Given the number of scattered King Arthur tales, I'm grateful Roger Lancelyn Green reworked the tales into a cohesive story. Children will definitely enjoy this book, but it also gave me the courage to start Le Morte d'Arthur: King Arthur and the Legends of the Round Table. Wish me luck! ...more
Lindsay B
Nov 03, 2018 rated it liked it  ·  review of another edition
Shelves: ao
Really good story. Just slow and hard to understand in parts.
Nada Sobhi
Jan 04, 2013 rated it did not like it
This is by all means a HORRID book! It is an insult to the Tales of Camelot, King Arthur and the Knights of the Round Table. The writing of the book is terrible; it makes you want to skip parts. It is very hard to enjoy this book. I am currently hiding this book in the farthest, darkest shelf in the house.
Nobi Nobes
Feb 19, 2017 rated it it was amazing  ·  review of another edition
It was amazing! great!
Emily
Feb 10, 2021 rated it it was amazing
My favorite King Arthur retelling yet.
Caroline Lancaster
Nov 24, 2020 rated it it was amazing
I LOVED this book so much!!! I would give it a 6 star if I could, this was a school read and I’m so glad I got to read it because it was such a fun read and I highly recommend it!
Greg
Dec 14, 2021 rated it really liked it
Shelves: history, fiction, fantasy
An entertaining read. Having enjoyed the musical "Camelot", based on the legend of King Arthur and his Knights of the Round Table, this book provided an interesting background that fleshed out the story and characters. Well worth a look! ...more
Peter Crouse
Aug 27, 2021 rated it really liked it  ·  review of another edition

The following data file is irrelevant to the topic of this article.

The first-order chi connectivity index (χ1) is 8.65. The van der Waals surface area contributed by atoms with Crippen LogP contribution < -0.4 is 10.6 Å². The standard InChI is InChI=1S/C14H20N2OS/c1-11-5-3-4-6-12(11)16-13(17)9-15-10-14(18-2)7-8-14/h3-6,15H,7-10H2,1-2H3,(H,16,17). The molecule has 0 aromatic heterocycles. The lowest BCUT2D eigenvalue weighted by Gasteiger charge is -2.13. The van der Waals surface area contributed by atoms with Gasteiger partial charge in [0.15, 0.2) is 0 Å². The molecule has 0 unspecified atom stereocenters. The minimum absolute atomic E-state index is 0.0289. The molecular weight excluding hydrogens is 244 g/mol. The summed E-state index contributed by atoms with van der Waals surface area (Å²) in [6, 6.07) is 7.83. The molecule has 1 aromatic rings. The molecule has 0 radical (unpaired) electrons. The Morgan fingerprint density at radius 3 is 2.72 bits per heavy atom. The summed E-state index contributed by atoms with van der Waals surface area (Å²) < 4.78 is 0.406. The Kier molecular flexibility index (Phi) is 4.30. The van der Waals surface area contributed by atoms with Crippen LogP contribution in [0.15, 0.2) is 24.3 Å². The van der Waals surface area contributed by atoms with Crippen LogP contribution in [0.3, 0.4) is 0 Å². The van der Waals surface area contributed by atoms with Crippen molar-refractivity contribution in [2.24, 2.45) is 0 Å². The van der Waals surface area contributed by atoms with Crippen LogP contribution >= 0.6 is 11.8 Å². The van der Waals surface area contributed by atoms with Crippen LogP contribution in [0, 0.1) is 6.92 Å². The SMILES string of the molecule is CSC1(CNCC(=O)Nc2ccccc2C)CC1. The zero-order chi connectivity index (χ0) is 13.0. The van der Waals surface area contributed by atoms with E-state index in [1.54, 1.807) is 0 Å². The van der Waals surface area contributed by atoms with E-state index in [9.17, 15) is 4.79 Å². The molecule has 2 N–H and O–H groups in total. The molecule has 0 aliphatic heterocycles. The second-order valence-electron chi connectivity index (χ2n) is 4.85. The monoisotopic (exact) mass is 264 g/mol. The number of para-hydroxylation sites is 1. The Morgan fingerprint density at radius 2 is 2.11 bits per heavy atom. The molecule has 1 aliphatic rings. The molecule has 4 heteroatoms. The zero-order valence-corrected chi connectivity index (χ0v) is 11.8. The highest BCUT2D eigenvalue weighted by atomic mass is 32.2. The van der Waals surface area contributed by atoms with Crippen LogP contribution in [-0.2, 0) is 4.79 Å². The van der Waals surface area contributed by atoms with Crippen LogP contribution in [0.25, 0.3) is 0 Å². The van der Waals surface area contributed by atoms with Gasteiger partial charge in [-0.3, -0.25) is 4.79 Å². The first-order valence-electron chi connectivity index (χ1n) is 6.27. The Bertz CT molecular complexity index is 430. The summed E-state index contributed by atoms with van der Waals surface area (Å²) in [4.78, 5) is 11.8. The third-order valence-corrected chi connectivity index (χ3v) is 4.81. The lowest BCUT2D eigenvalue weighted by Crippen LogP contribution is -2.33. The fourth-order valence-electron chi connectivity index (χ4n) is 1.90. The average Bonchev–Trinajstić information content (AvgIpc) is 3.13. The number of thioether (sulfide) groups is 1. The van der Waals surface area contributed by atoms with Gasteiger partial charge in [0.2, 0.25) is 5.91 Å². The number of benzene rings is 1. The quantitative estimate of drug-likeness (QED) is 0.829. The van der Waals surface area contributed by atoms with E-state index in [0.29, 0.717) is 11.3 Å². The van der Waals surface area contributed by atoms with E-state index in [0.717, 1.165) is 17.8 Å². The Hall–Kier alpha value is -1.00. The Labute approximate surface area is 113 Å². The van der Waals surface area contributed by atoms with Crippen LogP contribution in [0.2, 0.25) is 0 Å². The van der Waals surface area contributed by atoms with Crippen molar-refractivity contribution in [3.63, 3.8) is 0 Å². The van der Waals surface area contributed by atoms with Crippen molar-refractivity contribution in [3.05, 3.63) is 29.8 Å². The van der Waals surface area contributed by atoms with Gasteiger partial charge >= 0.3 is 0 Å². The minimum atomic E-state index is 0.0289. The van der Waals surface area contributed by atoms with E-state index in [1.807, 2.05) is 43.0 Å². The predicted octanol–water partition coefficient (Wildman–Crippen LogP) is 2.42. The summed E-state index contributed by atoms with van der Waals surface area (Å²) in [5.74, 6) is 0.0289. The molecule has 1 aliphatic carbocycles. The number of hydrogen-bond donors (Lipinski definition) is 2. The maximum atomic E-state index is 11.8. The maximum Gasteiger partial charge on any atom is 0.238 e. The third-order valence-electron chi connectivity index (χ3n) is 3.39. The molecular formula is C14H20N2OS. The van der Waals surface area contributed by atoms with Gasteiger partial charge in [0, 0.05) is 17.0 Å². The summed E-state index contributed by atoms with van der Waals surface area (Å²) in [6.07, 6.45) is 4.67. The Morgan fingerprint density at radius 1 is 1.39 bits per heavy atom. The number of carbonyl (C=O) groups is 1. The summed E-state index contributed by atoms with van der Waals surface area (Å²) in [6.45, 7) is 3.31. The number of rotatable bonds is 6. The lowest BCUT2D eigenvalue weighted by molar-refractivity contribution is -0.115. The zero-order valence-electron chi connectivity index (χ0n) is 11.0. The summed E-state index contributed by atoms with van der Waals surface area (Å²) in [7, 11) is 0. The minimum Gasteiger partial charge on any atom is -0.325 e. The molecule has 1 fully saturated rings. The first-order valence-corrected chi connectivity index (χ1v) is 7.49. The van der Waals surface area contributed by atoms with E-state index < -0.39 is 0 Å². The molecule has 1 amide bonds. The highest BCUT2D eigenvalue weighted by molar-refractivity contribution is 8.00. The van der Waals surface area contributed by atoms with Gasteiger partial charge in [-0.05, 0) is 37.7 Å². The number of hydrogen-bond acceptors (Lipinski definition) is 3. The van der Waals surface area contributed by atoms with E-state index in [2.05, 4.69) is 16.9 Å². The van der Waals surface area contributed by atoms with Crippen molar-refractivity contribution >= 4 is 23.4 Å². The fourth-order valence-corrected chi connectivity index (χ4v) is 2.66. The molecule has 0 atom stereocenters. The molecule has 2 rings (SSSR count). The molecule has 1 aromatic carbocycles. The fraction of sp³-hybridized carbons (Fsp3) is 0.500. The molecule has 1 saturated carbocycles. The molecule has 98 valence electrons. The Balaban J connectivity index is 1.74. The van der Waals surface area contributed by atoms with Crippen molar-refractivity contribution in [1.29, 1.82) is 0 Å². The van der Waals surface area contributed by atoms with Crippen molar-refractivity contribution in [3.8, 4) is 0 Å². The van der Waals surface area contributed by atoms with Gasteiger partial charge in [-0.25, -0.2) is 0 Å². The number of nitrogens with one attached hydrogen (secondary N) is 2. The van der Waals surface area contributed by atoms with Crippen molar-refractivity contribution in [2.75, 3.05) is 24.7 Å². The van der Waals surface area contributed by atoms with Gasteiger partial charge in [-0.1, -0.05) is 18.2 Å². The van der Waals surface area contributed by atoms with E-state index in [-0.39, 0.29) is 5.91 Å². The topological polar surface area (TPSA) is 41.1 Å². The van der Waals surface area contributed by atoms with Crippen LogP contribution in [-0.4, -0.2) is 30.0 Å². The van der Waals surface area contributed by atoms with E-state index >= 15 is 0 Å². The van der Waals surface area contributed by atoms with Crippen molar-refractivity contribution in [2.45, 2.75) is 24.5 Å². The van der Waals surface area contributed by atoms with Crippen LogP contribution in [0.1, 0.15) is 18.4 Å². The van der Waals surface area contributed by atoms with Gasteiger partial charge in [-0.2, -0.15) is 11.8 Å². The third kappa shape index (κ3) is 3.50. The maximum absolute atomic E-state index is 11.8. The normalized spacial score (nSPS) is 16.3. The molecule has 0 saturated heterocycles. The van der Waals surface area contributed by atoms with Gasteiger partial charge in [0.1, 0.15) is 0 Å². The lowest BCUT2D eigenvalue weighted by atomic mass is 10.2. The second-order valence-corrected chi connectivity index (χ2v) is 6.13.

I was enthralled by these tales of chivalry as a kid and it was a real pleasure to return to them as an adult.
Chris J
Jun 11, 2022 rated it really liked it  ·  review of another edition
I learned of Green's treatment of the Arthurian legend from my older daughters who had recently read it. Having not read any other telling of Arthur I have nothing to compare it with, but I thought the book was fantastic. If you are like me and not likely to ever devote the time Mallory it seems to me that this is a worthy alternative. ...more
Joe Korth
Jul 18, 2019 rated it it was amazing
A quick fun read that reminds you why this tale has lasted so long in our culture.
Trevor
Oct 19, 2016 rated it really liked it
Personal Response
I liked the book King Arthur because it had a lot of historical stories of a king who reshaped England. I didn't like the fact that there were no real transitions between chapters. Many of the stories were short with a tragic or anti-climactic ending.


Plot
The plot of the book was a series of stories of King Arthur and his Knights that served under him at the round table. Many of the stories were about each of the knights doing some act of valor or great virtue. Even so, there was
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Jacq.and.the.readstalk
A classic-modern retelling of the classic historical figure. Roger Lancelyn Green tells the story of Arthur and his knights adventures in short blocks of chapters and non-stop action for each story.

The author applied the traditional use of dialogue that is mainly suggested towards medieval times, but it is not thick or heavily implied, but lighter for its audience and a great introduction for old-styled writing language for children. Perfect for those to dip their toes into the world of Arthuri
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Lisa Litberg
Mar 27, 2009 rated it really liked it
"After wicked King Vortigern had first invited the Saxons to settle in Britain and help him to fight the Picts and Scots, the land was never long at peace."

This version of the King Arthur legend is broken down into stories, following each of the Knights on their various journeys. It is easy to read, especially compared to L'Morte d'Arthur or even The Once and Future King. Based mostly on Mallory's work, this version also takes into account other sources and I always find the retellings fascinati
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Caleb
Feb 15, 2015 rated it it was amazing  ·  review of another edition